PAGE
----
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There are various ways to think about an individual or an animal. Most of the people judge people based on their behavior. Now, Behavior is often thought in four alternative ways per Niko Tinbergen. Back in 1963, Niko Tinbergen, who would win a Nobel Prize a decade later, wrote a classic paper entitled “On Aims and Methods in Ethology.” Tinbergen distinguished among four different types of explanations when coping with behavior: (1) proximate explanations, (2) developmental explanations, (3) natural selection explanations, and (4) phylogenetic explanations. Proximate explanations address the immediate mechanism that precipitated a specific behavior. Developmental explanations tell us how a behavior occurred over the course of the organism’s lifetime. Natural selection explanations describe how survival and other evolutionary processes interact to shape behavior—Tinbergen, quoting others, refers to this as “survival value explanations.” Phylogenetic explanations look into a species’ evolutionary history and explain where, during this evolutionary history, the behavior in question first appeared. As an example, let’s inspect a case study that uses evolutionary and phylogenetic approaches to review mating behavior, and especially, monogamous versus polygynous behavior.
The family of birds referred to as Acrocephaline warblers includes species whose mating systems vary from monogamous to polygynous. In monogamous systems, monogamous males provide far more food to chicks than do polygynous males. Bernd Leisler and his teams used molecular genetic data to create a phylogeny of seventeen Acrocephaline warbler species. At the same time, they gathered together published data on habitat quality, parental care, and mating system (monogamous versus polygynous) in warblers.
Leisler found a powerful correlation between mating system and habitat quality. Most monogamous systems were found in indigent habitats, and most polygynous systems were found in a better environment. Males were far more likely to supply significant parental care to developing chicks in poor habitats, probably because it takes two parents to collect up enough food to feed developing chicks. Here we see a natural selection explanation—habitat quality creates selection pressures that shape mating systems and parental care.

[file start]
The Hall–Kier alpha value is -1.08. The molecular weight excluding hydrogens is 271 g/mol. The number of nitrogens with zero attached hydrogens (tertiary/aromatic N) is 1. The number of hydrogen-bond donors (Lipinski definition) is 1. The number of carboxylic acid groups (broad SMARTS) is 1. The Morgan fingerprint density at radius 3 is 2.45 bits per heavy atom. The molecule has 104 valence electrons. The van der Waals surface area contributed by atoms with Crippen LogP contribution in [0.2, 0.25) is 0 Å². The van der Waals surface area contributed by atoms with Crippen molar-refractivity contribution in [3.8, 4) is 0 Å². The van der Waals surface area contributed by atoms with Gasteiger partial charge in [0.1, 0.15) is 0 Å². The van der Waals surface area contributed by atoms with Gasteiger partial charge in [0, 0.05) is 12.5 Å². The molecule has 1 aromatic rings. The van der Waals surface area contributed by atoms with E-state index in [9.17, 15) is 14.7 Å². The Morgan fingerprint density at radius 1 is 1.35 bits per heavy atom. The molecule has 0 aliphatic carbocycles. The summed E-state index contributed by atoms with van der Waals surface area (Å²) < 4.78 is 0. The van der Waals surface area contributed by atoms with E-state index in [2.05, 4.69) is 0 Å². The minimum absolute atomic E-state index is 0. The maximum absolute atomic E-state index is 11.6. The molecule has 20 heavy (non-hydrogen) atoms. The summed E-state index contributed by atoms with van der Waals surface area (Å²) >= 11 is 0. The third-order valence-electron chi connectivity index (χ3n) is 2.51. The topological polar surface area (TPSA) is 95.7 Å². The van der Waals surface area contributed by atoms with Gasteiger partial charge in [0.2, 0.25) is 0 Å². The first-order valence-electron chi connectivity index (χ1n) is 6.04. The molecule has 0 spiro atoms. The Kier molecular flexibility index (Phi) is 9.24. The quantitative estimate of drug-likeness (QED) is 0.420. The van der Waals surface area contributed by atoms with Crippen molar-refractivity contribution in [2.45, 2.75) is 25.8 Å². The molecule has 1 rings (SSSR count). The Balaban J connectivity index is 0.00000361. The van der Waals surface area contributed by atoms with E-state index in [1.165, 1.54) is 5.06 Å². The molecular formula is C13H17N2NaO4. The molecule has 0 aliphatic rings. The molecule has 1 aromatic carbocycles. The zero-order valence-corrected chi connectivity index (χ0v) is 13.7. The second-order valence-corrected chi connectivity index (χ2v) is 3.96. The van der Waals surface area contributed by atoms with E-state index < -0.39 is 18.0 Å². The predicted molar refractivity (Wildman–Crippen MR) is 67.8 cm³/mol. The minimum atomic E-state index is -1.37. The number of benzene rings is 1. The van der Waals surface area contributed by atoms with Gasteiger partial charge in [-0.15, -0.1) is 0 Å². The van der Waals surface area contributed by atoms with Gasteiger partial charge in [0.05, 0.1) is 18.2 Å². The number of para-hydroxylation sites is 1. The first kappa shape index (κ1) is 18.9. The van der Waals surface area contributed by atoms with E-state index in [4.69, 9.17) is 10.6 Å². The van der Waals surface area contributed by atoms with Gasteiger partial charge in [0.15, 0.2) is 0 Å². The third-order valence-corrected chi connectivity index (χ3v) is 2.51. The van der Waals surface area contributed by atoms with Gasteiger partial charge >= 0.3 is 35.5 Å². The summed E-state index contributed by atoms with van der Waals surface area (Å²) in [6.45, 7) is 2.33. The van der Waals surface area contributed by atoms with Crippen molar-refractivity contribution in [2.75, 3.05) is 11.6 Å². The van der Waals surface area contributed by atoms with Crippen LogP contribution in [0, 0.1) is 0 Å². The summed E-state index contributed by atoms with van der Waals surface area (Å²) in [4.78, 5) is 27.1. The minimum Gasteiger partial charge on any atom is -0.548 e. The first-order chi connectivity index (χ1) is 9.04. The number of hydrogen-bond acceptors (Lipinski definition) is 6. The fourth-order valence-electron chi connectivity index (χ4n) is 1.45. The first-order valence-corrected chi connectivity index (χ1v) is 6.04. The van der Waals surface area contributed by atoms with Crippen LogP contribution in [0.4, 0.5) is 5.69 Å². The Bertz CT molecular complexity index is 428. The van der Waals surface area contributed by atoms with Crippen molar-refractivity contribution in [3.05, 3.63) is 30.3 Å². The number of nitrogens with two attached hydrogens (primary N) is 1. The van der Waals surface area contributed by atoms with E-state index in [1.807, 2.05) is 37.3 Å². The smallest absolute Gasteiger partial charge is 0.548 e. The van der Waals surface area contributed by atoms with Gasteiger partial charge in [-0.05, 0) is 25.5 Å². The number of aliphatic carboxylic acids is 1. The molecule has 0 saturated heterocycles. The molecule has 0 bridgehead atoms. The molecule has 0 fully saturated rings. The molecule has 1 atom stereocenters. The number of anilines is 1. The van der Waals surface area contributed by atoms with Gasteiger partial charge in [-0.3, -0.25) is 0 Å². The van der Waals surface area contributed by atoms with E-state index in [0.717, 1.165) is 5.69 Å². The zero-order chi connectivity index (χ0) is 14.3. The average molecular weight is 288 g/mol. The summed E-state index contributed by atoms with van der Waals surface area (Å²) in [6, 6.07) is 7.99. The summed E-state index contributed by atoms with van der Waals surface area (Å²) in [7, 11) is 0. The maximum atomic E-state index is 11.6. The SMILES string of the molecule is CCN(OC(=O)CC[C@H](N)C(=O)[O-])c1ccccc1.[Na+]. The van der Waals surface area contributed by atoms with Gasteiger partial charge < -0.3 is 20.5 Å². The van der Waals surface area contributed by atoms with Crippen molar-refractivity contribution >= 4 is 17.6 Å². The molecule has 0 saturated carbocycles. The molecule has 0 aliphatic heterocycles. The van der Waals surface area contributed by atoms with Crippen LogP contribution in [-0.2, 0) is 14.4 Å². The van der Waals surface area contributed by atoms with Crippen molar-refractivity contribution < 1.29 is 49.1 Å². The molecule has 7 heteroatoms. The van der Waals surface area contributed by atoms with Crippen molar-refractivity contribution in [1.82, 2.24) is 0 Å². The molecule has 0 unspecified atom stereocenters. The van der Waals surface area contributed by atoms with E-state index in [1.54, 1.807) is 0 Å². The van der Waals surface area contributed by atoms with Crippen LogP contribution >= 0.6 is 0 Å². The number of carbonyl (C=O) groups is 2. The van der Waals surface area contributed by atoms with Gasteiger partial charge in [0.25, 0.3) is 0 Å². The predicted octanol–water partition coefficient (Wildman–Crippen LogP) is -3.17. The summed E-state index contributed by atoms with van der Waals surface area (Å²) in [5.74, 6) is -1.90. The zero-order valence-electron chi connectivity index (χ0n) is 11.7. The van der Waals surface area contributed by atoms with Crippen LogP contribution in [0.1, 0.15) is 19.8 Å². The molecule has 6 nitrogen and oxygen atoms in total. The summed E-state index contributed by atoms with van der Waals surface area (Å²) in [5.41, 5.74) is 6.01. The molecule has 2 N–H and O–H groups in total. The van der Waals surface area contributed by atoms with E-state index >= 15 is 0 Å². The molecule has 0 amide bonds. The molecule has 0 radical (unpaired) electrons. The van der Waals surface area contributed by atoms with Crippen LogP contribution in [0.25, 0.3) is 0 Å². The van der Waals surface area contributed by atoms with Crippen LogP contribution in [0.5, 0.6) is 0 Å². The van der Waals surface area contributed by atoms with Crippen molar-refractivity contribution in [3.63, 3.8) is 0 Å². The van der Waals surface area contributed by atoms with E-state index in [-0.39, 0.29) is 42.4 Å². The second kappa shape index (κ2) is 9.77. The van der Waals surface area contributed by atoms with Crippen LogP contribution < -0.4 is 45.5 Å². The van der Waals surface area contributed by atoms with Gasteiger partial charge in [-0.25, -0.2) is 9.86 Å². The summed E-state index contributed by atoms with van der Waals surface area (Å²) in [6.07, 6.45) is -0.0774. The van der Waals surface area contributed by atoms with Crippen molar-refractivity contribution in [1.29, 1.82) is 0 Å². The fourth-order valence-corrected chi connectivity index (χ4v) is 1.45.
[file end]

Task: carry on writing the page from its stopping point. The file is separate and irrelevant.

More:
Leisler and his team’s phylogenetic analysis also examined which sort of mating system—monogamy with male parental care or polygamy with reduced male parental care—came first. This analysis found that in Acrocephaline warblers, a monogamous system, during which males displayed parental care and therefore the birds lived in poor habitats, was the ancestral (original) state of the system. Polygynous systems with reduced care evolved from this ancestral state.
Now we are able to combine the natural selection and phylogenetic explanations to color the subsequent picture: in warblers, it appears that, through evolutionary time, some species began inhabiting better-quality habitats. Once this occurred, and it had been possible for chicks to receive enough food from one parent, males were free of parental care duties and therefore the evolution of polygyny was facilitated.
There are actually thousands of studies in animal behavior that check out one, two, three or maybe all four explanations suggested by Tinbergen.
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